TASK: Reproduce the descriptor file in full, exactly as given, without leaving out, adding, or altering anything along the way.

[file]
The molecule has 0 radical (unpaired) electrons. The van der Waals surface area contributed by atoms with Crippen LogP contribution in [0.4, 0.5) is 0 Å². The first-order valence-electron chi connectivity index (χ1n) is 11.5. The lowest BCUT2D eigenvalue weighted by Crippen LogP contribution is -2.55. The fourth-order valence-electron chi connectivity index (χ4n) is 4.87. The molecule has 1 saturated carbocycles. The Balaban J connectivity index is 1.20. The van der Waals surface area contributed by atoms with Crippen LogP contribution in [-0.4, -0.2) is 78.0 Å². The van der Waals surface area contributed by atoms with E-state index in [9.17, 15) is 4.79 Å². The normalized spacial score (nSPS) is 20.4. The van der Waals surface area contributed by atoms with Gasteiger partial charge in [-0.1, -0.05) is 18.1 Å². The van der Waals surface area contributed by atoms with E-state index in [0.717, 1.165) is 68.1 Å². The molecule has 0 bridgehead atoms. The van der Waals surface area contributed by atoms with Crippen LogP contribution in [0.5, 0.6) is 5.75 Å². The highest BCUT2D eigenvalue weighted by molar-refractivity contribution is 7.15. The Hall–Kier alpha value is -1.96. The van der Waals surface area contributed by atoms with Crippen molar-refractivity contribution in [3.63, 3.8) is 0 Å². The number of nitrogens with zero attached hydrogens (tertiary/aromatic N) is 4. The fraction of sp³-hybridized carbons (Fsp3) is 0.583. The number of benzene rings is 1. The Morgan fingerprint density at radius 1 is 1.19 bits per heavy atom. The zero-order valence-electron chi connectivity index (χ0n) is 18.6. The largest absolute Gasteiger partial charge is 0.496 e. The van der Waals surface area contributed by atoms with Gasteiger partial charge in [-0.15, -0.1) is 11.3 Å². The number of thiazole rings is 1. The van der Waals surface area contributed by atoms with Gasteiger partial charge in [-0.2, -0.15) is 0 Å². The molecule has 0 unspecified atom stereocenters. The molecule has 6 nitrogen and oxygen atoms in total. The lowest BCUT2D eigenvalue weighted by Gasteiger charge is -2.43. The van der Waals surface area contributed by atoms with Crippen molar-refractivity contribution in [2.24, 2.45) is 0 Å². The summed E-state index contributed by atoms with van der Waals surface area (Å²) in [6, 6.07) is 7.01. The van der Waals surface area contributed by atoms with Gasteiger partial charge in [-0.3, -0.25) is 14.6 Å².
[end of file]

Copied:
The molecule has 0 radical (unpaired) electrons. The van der Waals surface area contributed by atoms with Crippen LogP contribution in [0.4, 0.5) is 0 Å². The first-order valence-electron chi connectivity index (χ1n) is 11.5. The lowest BCUT2D eigenvalue weighted by Crippen LogP contribution is -2.55. The fourth-order valence-electron chi connectivity index (χ4n) is 4.87. The molecule has 1 saturated carbocycles. The Balaban J connectivity index is 1.20. The van der Waals surface area contributed by atoms with Crippen LogP contribution in [-0.4, -0.2) is 78.0 Å². The van der Waals surface area contributed by atoms with E-state index in [9.17, 15) is 4.79 Å². The normalized spacial score (nSPS) is 20.4. The van der Waals surface area contributed by atoms with Gasteiger partial charge in [-0.1, -0.05) is 18.1 Å². The van der Waals surface area contributed by atoms with E-state index in [0.717, 1.165) is 68.1 Å². The molecule has 0 bridgehead atoms. The van der Waals surface area contributed by atoms with Crippen LogP contribution in [0.5, 0.6) is 5.75 Å². The highest BCUT2D eigenvalue weighted by molar-refractivity contribution is 7.15. The Hall–Kier alpha value is -1.96. The van der Waals surface area contributed by atoms with Crippen molar-refractivity contribution in [3.63, 3.8) is 0 Å². The number of nitrogens with zero attached hydrogens (tertiary/aromatic N) is 4. The fraction of sp³-hybridized carbons (Fsp3) is 0.583. The number of benzene rings is 1. The Morgan fingerprint density at radius 1 is 1.19 bits per heavy atom. The zero-order valence-electron chi connectivity index (χ0n) is 18.6. The largest absolute Gasteiger partial charge is 0.496 e. The van der Waals surface area contributed by atoms with Gasteiger partial charge in [-0.15, -0.1) is 11.3 Å². The number of thiazole rings is 1. The van der Waals surface area contributed by atoms with Gasteiger partial charge in [-0.2, -0.15) is 0 Å². The molecule has 0 unspecified atom stereocenters. The molecule has 6 nitrogen and oxygen atoms in total. The lowest BCUT2D eigenvalue weighted by Gasteiger charge is -2.43. The van der Waals surface area contributed by atoms with Crippen molar-refractivity contribution in [2.24, 2.45) is 0 Å². The summed E-state index contributed by atoms with van der Waals surface area (Å²) in [6, 6.07) is 7.01. The van der Waals surface area contributed by atoms with Gasteiger partial charge in [-0.3, -0.25) is 14.6 Å².